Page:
Best Adventures of 1961 (6)

By: Joshua Glenn
September 10, 2016

One in a series of 10 posts identifying Josh Glenn’s favorite 1961 adventure novels. Happy 55th anniversary!



Roald Dahl’s children’s adventure James and the Giant Peach.

Both crazy book-banners and Roald Dahl fans like to hate on James and the Giant Peach — the former, because the book promotes disobedience and celebrates communalist living; the latter, because as fables go it’s pointless and silly. All of these are reasons to enjoy the book, which I do very much. What child doesn’t love peachpits, insects and annelids, sharks, and fantasies of steamrollering cruel adults before escaping across the ocean to a better life? Forced to live with his aunts Spiker and Sponge, after his parents are killed, young James is treated as a servant until he meets a fairy tale-ish old man who gives him magical crocodile tongues. James spills the tongues near a barren peach tree, which produces an enormous peach — inhabited by a human-sized, talking grasshopper, centipede, earthworm, spider, ladybug, silkworm, and glow-worm. James’s knowledge and ideas are highly prized by this motley crew, whom he helps avoid various terrible fates as they float and fly to… New York. It’s not exactly a picaresque — in fact, it’s more of a mobile Robinsonade, concerned with using ingenuity and the tools at hand in order to survive terrible threats. Like, it kinda reminds me of Roger Zelazny’s 1967 sci-fi novel Damnation Alley!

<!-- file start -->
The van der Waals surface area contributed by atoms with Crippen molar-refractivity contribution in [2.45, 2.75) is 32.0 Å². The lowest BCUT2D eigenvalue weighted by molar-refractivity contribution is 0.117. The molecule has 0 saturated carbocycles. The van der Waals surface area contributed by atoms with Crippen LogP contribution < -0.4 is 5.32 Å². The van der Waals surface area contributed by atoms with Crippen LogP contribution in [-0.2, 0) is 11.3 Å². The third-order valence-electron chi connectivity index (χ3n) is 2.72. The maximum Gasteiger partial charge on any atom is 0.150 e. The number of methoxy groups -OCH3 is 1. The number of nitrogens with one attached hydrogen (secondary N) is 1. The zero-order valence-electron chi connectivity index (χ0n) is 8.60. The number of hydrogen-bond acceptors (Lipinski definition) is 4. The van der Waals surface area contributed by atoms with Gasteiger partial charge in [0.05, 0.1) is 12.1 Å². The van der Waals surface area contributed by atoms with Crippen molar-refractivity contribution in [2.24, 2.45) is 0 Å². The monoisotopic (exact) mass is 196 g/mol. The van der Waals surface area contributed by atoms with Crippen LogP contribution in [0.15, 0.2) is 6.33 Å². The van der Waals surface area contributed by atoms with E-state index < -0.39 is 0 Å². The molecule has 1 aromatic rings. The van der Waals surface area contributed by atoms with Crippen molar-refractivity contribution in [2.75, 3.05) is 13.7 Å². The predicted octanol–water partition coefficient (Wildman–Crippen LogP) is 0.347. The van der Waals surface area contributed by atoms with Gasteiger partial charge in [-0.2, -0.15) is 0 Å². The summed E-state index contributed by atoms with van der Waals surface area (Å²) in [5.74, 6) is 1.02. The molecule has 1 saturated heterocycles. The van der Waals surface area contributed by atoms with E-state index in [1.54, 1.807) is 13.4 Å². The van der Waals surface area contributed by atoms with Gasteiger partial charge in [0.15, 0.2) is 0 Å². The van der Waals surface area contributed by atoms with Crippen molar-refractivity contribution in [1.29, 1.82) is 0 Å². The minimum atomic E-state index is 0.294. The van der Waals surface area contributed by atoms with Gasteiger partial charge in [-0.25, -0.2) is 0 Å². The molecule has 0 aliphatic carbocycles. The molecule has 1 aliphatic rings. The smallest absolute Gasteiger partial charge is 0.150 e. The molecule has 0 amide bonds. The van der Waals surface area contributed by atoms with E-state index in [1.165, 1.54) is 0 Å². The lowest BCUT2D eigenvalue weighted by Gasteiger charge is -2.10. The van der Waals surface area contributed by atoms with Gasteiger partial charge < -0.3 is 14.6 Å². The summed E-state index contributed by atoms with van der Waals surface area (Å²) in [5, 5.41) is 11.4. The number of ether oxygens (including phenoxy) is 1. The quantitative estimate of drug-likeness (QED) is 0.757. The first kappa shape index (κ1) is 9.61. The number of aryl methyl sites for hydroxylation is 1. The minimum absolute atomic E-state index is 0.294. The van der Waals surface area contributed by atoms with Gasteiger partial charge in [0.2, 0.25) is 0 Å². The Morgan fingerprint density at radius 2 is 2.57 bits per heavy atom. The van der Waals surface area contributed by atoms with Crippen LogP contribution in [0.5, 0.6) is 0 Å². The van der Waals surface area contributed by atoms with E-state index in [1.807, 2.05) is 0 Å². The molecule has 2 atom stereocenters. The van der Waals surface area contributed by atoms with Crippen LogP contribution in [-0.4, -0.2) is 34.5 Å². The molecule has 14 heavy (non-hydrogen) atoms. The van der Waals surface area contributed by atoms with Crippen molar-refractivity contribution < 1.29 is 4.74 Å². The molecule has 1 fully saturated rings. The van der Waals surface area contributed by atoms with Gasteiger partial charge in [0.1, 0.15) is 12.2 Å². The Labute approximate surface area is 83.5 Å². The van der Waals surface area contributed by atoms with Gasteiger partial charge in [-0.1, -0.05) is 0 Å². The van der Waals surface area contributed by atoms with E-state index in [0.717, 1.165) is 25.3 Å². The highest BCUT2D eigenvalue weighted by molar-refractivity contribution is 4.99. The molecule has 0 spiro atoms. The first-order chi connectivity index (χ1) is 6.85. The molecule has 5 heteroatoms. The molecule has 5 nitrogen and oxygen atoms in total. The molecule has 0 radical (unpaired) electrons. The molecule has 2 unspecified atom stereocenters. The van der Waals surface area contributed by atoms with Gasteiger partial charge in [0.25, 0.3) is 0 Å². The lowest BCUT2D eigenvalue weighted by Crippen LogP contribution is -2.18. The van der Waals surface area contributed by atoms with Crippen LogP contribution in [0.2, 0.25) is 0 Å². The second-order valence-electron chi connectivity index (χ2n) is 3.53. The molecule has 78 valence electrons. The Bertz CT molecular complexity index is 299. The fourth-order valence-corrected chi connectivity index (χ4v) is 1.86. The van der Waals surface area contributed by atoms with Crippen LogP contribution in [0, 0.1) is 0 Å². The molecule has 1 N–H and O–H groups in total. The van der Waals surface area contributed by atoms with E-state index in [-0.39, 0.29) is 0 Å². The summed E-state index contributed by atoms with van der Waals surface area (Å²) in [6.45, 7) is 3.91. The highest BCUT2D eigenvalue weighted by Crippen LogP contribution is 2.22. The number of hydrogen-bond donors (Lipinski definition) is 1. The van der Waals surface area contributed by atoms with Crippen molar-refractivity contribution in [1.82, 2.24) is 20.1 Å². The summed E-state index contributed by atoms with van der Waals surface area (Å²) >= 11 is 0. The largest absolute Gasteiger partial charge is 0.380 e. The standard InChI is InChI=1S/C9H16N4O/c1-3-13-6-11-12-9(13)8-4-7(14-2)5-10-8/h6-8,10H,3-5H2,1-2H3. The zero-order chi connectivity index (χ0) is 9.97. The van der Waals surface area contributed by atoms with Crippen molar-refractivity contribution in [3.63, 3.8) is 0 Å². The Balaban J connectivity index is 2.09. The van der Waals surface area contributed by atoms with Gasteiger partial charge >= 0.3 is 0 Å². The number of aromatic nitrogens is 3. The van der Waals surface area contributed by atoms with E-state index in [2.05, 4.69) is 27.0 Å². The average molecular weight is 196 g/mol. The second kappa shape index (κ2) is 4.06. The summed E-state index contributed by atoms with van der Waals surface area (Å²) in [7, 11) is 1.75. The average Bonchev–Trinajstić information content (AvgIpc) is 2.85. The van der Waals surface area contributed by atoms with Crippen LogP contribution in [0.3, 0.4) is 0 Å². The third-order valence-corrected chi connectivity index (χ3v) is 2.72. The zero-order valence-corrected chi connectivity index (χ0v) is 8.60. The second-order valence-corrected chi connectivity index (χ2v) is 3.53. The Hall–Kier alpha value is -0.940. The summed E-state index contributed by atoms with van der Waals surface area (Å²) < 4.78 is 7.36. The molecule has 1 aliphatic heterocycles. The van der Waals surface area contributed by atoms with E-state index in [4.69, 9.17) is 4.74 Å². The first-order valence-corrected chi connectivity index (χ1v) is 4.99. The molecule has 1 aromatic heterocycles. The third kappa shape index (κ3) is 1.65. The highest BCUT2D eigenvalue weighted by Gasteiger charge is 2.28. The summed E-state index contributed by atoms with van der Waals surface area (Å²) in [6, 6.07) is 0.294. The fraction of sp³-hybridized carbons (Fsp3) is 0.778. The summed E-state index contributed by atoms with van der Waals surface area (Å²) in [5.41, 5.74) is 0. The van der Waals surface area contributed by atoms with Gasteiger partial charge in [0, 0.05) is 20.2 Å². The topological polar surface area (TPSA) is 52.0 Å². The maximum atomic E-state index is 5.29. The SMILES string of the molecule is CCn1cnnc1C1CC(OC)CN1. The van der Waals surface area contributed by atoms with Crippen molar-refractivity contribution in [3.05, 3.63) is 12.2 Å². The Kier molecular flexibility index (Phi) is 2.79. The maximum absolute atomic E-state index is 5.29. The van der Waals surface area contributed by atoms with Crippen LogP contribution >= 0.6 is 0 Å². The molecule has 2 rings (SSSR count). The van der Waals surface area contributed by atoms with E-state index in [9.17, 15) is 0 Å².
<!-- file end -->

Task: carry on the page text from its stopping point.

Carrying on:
Fun fact: The first edition featured beautiful illustrations by Nancy Ekholm Burkert. Quentin Blake’s illustrations are also terrific.



Let me know if I’ve missed any 1961 adventures that you particularly admire.

What do you think?

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